Hundreds of old brick buildings in Seattle are at risk of collapsing during a major earthquake – that’s clear.
Also clear: These structures are often in neighborhoods with high risk for displacement – affecting people of color and low-income households.
A special committee told the City Council this week that it should require retrofits of all of those buildings.
The problem is the cost: Roughly $1 billion.
Nathan Torgelson, director of the Department of Construction and Inspections, said people could be priced out if rents increase to cover the cost.
"Should we have mandatory retrofits requirements for these buildings, which could lead to displacement of tenants and residents?” he said. “We don't want that, but by the same token it's not if but when we have our next major earthquake event, all these buildings could be gone."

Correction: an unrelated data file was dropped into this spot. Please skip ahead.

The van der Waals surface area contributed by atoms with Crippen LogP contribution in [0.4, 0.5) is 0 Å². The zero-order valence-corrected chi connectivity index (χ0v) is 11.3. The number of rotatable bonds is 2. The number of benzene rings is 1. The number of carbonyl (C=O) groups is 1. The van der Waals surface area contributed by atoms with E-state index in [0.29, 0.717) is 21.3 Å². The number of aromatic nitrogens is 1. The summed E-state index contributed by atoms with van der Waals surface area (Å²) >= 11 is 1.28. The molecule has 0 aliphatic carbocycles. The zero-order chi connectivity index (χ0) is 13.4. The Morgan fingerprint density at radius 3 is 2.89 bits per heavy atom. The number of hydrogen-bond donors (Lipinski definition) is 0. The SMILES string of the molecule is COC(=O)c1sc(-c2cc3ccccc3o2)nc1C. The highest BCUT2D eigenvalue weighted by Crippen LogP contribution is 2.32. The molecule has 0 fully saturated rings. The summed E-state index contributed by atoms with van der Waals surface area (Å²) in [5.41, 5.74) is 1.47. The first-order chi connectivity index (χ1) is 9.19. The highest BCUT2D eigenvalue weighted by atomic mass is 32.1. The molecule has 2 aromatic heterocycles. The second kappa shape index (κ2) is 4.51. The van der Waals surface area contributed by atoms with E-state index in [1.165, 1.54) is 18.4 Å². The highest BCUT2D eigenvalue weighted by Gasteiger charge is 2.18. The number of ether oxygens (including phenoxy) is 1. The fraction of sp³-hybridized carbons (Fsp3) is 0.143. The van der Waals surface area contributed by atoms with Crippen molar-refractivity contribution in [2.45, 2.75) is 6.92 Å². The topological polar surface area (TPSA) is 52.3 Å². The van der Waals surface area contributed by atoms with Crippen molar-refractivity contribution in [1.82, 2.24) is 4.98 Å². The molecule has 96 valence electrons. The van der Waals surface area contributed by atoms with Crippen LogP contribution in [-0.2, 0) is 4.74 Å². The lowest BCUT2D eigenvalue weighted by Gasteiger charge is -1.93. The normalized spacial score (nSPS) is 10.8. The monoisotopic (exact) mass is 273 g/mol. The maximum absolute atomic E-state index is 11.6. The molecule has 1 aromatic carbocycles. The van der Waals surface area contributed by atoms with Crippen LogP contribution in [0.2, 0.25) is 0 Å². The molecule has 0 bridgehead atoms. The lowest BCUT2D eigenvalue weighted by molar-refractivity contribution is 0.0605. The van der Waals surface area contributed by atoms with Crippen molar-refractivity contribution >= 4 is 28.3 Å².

The city has flagged 1,100 unreinforced masonry buildings. You can check city estimates of the risk in this list (also see below), which groups them by neighborhood:
City Councilmember Lorena Gonzalez said this will be a complex policy to write.
"If we do nothing there are disproportionate impacts, if we do something there are disproportionate impacts,” she said. “That is not a comfortable place to live in, in terms of trying to make a policy decision here."
The council isn't expected to decide what to do until long after a new mayor is sworn in this fall.